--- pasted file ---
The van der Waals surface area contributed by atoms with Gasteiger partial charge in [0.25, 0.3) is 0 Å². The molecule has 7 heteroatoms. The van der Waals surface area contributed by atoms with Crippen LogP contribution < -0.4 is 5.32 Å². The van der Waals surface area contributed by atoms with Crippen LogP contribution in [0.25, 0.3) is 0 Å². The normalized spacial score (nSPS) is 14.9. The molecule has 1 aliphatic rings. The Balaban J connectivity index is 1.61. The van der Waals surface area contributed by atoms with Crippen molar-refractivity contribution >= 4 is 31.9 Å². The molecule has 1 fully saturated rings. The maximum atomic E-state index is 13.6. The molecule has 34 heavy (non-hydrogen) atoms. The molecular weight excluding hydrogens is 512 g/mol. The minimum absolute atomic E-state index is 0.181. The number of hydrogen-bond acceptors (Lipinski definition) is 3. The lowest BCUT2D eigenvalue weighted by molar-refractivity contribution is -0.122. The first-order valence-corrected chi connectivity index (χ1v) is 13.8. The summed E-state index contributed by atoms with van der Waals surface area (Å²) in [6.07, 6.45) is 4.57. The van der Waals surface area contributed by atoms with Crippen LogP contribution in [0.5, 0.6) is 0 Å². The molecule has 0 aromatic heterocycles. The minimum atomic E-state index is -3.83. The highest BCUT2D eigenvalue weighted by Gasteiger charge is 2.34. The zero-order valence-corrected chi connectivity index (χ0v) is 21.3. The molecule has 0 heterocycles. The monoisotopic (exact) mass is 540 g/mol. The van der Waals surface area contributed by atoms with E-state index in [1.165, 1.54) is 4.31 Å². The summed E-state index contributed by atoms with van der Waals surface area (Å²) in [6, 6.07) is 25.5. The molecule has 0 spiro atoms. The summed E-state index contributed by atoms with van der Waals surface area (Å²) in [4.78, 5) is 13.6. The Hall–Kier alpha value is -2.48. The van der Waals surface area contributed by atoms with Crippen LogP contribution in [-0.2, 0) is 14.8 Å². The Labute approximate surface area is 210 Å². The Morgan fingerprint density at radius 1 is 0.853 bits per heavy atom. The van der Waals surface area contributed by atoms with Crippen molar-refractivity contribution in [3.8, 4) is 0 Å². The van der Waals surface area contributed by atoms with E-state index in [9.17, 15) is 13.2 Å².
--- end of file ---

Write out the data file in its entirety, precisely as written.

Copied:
The van der Waals surface area contributed by atoms with Gasteiger partial charge in [0.25, 0.3) is 0 Å². The molecule has 7 heteroatoms. The van der Waals surface area contributed by atoms with Crippen LogP contribution < -0.4 is 5.32 Å². The van der Waals surface area contributed by atoms with Crippen LogP contribution in [0.25, 0.3) is 0 Å². The normalized spacial score (nSPS) is 14.9. The molecule has 1 aliphatic rings. The Balaban J connectivity index is 1.61. The van der Waals surface area contributed by atoms with Crippen molar-refractivity contribution >= 4 is 31.9 Å². The molecule has 1 fully saturated rings. The maximum atomic E-state index is 13.6. The molecule has 34 heavy (non-hydrogen) atoms. The molecular weight excluding hydrogens is 512 g/mol. The minimum absolute atomic E-state index is 0.181. The number of hydrogen-bond acceptors (Lipinski definition) is 3. The lowest BCUT2D eigenvalue weighted by molar-refractivity contribution is -0.122. The first-order valence-corrected chi connectivity index (χ1v) is 13.8. The summed E-state index contributed by atoms with van der Waals surface area (Å²) in [6.07, 6.45) is 4.57. The van der Waals surface area contributed by atoms with Crippen LogP contribution in [0.5, 0.6) is 0 Å². The molecule has 0 aromatic heterocycles. The minimum atomic E-state index is -3.83. The highest BCUT2D eigenvalue weighted by Gasteiger charge is 2.34. The zero-order valence-corrected chi connectivity index (χ0v) is 21.3. The molecule has 0 heterocycles. The monoisotopic (exact) mass is 540 g/mol. The van der Waals surface area contributed by atoms with E-state index in [1.165, 1.54) is 4.31 Å². The summed E-state index contributed by atoms with van der Waals surface area (Å²) in [6, 6.07) is 25.5. The molecule has 0 spiro atoms. The summed E-state index contributed by atoms with van der Waals surface area (Å²) in [4.78, 5) is 13.6. The Hall–Kier alpha value is -2.48. The van der Waals surface area contributed by atoms with Crippen LogP contribution in [-0.2, 0) is 14.8 Å². The Labute approximate surface area is 210 Å². The Morgan fingerprint density at radius 1 is 0.853 bits per heavy atom. The van der Waals surface area contributed by atoms with Crippen molar-refractivity contribution in [3.8, 4) is 0 Å². The van der Waals surface area contributed by atoms with E-state index in [9.17, 15) is 13.2 Å².